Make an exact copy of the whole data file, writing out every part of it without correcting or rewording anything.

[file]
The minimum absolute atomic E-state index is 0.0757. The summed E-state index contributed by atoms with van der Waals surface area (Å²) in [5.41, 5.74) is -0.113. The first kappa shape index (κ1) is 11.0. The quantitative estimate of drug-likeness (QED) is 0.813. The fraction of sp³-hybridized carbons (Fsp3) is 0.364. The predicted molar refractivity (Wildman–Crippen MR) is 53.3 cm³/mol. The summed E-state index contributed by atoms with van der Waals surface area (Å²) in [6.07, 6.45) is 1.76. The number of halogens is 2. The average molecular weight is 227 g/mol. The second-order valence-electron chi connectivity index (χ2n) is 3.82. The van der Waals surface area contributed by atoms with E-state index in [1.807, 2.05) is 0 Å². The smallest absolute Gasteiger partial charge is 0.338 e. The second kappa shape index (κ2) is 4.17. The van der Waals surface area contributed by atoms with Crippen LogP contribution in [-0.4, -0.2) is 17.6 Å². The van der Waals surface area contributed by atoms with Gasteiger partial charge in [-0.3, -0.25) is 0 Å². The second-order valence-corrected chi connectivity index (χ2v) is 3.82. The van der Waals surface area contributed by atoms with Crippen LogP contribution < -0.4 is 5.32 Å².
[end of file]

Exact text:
The minimum absolute atomic E-state index is 0.0757. The summed E-state index contributed by atoms with van der Waals surface area (Å²) in [5.41, 5.74) is -0.113. The first kappa shape index (κ1) is 11.0. The quantitative estimate of drug-likeness (QED) is 0.813. The fraction of sp³-hybridized carbons (Fsp3) is 0.364. The predicted molar refractivity (Wildman–Crippen MR) is 53.3 cm³/mol. The summed E-state index contributed by atoms with van der Waals surface area (Å²) in [6.07, 6.45) is 1.76. The number of halogens is 2. The average molecular weight is 227 g/mol. The second-order valence-electron chi connectivity index (χ2n) is 3.82. The van der Waals surface area contributed by atoms with E-state index in [1.807, 2.05) is 0 Å². The smallest absolute Gasteiger partial charge is 0.338 e. The second kappa shape index (κ2) is 4.17. The van der Waals surface area contributed by atoms with Crippen LogP contribution in [-0.4, -0.2) is 17.6 Å². The van der Waals surface area contributed by atoms with Gasteiger partial charge in [-0.3, -0.25) is 0 Å². The second-order valence-corrected chi connectivity index (χ2v) is 3.82. The van der Waals surface area contributed by atoms with Crippen LogP contribution < -0.4 is 5.32 Å².